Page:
- In the reflection itself or in an appendix to the written reflection, include screenshots of the changes you made on Wikipedia (to do this, click on “diff” or “prev” in the “View History” tab to see changes side-by-side)
All these things will be due by ______________. Note that if you are a new user, it may take time for your changes to be accepted and implemented on Wikipedia. Create your account, username and user page several days before you plan to begin committing changes. Submit your changes well before the deadline so they will be integrated in time for grading. Keep in mind that the more citations you add and use, and the more notes you leave in the “View History” tab, the more likely your changes will take effect and not be reverted/reversed in future by other users.
The Grading Rubric
It is just as important with a digital project assignment as it is with a white paper assignment to have a grading rubric. That’s a tip I learned from the Graduate Center’s Teaching and Learning Center. What I didn’t realize was how easy it was to take my grading rubric for final research papers and adapt it to a digital project like this one. Here’s the rubric I used to grade my students’ work in their reflections and Wikipedia pages.
Thesis Statement & Blueprint
[Passing] Explains the problem or question being addressed; presents the digital project’s purpose or thesis; and provides an overview/blueprint of the project.
[Almost There] Problem statement missing; thesis unclear; does not fully answer the question or make the blueprint clear. The first paragraph could do more to answer the “so what?” question.
[Failing] Paper begins with no (or unrelated) context; lacks thesis statement; reader is confused about what the paper is trying to do.
Quality of Ideas & Argument
[Passing] Strong insights; remains focused on the thesis; good reasoning; gives very specific points rather than generalizing; ideas are original and thoughtful.
[Almost There] Some good insights; loses focus on thesis; gaps in argument; unsupported generalizations (e.g., needs more citations and to outline clear reasons in the comments to the published changes so that other users might be deterred from reverting back the changes made); ideas are not complex and unoriginal; thesis is an obvious, not an arguable claim.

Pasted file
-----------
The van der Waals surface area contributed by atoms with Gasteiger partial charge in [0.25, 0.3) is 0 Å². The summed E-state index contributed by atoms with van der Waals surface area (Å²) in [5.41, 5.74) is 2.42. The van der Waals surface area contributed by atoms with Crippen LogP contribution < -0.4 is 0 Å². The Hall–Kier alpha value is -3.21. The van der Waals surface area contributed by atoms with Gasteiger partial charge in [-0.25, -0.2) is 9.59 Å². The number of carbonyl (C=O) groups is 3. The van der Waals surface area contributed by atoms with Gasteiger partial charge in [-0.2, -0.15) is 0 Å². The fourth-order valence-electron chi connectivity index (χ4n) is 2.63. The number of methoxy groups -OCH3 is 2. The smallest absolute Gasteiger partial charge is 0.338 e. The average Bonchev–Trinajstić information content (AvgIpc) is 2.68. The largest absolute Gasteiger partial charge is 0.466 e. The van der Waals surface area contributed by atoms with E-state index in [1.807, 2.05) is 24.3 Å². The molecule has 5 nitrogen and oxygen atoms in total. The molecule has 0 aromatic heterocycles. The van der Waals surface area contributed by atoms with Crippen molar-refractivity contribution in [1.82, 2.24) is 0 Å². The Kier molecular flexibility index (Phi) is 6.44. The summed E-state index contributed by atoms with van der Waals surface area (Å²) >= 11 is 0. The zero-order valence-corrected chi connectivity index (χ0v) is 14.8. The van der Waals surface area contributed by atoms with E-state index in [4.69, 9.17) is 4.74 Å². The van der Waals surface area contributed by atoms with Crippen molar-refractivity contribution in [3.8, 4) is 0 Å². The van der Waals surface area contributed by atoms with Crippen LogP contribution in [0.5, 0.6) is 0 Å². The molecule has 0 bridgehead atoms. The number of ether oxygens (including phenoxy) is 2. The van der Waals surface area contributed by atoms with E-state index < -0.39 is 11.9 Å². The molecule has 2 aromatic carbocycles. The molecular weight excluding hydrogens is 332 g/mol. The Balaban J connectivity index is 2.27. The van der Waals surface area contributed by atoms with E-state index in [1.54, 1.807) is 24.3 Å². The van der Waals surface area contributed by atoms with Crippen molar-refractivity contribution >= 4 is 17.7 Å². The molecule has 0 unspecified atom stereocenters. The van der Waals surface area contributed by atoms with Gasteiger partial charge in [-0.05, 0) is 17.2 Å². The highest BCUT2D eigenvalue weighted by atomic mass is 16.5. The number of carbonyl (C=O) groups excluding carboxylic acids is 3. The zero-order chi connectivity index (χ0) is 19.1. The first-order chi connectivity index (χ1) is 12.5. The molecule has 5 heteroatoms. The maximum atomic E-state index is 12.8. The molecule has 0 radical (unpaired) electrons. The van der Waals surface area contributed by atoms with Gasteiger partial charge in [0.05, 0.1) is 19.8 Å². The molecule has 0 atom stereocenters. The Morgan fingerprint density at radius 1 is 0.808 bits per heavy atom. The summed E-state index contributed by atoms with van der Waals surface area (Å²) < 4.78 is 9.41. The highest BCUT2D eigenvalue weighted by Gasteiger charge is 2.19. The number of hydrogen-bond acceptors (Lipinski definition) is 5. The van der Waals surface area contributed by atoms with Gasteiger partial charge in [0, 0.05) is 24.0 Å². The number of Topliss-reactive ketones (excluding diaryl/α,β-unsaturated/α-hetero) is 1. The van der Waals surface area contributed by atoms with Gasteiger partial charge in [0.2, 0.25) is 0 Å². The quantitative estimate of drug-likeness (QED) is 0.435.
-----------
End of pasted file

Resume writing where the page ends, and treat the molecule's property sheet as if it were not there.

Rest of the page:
[Failing] Fails to adequately earn conclusions about thesis; contains no clear argument; descriptive rather than analytical; ideas disconnected, unsupported, or unrelated to thesis.
Presence and Relevance of Evidence
[Passing] Excellent use of at least two scholarly sources; paraphrasing and direction quotation of sources present and appropriately applied to further thesis; effectively provides relevant examples and textual evidence.
[Almost There] Uneven use of evidence and examples; more summary than analysis of text; evidence not always directly relevant; overreliance on one source.
[Failing] Lack of evidence and examples; evidence, if provided, not related to overall argument; limited reference to textual materials.
[Passing] Student introduces quotes with a phrase and integrates them into the sentence with smooth transitions and proper format; “unpacks” quotes and explains why evidence supports argument; doesn’t use lengthy or block quotes.
[Almost There] Student introduces quotes but fails to unpack them; significance of quotes not readily apparent; uses lengthy or block quotes without breaking them down (analysis of quotation should be as long as the quotation itself); many quotations used to recount plot rather than support thesis.
[Failing] Student slaps quotations down into paper without an introductory phrase (i.e., the quotation is a stand-alone sentence); student does not explain or unpack quotes at all; unclear whether student understands source being used.
Organization & Clarity
[Passing] Clear, well-organized paper that follows the blueprint; paragraphs are well-developed; paper flows logically with strong topic sentences and use of PIE (point, illustration, explanation) in most paragraphs; reader doesn’t get lost.
[Almost There] Generally sound organization; some topic sentences strong, others weak; some paragraphs not fully developed (lack of use of PIE paragraphs); reader occasionally confused by awkward organization; overreliance on quotations and illustrations without fully developed analysis to begin and end each paragraph, making it difficult to follow thesis.
[Failing] Poor organization and fails to show a blueprint; paper not structured around coherent points and paragraphs; prose is hard to follow and understand; poor sentence structure gets in the way of meaning and purpose.
Editing & Manuscript Form
[Passing] Flawless paper and Wikipedia edits, or an occasional minor error; looks like a professional narrative reflection and edits include clean and clear notes and citations that follow the conventions of Wikipedia editing.
[Almost There] Distractions due to spelling, punctuation, and grammatical errors; writer seems a bit careless; varies from Wikipedia conventions somewhat.
[Failing] Paper and/or project contain serious errors in grammar, spelling, and punctuation; lack editing; do not follow MLA/Chicago format or Wikipedia conventions; title and citations are missing.
Public Domain image via eLife Science